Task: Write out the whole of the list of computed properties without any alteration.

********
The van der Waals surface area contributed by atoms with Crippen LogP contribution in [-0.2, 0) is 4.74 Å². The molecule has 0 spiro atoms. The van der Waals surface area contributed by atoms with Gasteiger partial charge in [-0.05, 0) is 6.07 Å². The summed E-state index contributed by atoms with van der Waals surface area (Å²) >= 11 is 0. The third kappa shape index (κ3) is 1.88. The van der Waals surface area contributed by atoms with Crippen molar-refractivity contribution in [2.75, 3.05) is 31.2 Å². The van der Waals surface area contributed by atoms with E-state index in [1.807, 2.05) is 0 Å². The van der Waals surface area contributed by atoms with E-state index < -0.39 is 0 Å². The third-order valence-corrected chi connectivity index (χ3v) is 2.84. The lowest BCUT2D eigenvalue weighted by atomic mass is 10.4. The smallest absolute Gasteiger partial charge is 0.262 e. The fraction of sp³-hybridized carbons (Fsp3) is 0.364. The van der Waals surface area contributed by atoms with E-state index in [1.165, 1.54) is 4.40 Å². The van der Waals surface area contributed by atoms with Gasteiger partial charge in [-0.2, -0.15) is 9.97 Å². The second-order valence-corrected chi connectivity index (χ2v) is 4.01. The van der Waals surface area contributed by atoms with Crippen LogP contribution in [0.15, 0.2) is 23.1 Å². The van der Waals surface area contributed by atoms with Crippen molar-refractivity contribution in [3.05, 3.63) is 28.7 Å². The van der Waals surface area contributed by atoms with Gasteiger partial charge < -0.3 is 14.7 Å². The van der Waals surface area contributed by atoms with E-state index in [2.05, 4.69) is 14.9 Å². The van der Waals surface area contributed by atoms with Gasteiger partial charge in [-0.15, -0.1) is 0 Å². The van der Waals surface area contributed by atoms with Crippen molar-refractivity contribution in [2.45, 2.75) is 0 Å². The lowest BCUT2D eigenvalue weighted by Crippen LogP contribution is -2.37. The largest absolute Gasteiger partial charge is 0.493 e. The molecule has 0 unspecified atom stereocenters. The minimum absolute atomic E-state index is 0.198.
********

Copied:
The van der Waals surface area contributed by atoms with Crippen LogP contribution in [-0.2, 0) is 4.74 Å². The molecule has 0 spiro atoms. The van der Waals surface area contributed by atoms with Gasteiger partial charge in [-0.05, 0) is 6.07 Å². The summed E-state index contributed by atoms with van der Waals surface area (Å²) >= 11 is 0. The third kappa shape index (κ3) is 1.88. The van der Waals surface area contributed by atoms with Crippen molar-refractivity contribution in [2.75, 3.05) is 31.2 Å². The van der Waals surface area contributed by atoms with E-state index in [1.807, 2.05) is 0 Å². The van der Waals surface area contributed by atoms with E-state index < -0.39 is 0 Å². The third-order valence-corrected chi connectivity index (χ3v) is 2.84. The lowest BCUT2D eigenvalue weighted by atomic mass is 10.4. The smallest absolute Gasteiger partial charge is 0.262 e. The fraction of sp³-hybridized carbons (Fsp3) is 0.364. The van der Waals surface area contributed by atoms with E-state index in [1.165, 1.54) is 4.40 Å². The van der Waals surface area contributed by atoms with Gasteiger partial charge in [-0.2, -0.15) is 9.97 Å². The second-order valence-corrected chi connectivity index (χ2v) is 4.01. The van der Waals surface area contributed by atoms with Crippen LogP contribution in [0.15, 0.2) is 23.1 Å². The van der Waals surface area contributed by atoms with Crippen molar-refractivity contribution in [3.05, 3.63) is 28.7 Å². The van der Waals surface area contributed by atoms with Gasteiger partial charge < -0.3 is 14.7 Å². The van der Waals surface area contributed by atoms with E-state index in [2.05, 4.69) is 14.9 Å². The van der Waals surface area contributed by atoms with Gasteiger partial charge in [-0.15, -0.1) is 0 Å². The van der Waals surface area contributed by atoms with Crippen molar-refractivity contribution in [2.45, 2.75) is 0 Å². The lowest BCUT2D eigenvalue weighted by Crippen LogP contribution is -2.37. The largest absolute Gasteiger partial charge is 0.493 e. The molecule has 0 unspecified atom stereocenters. The minimum absolute atomic E-state index is 0.198.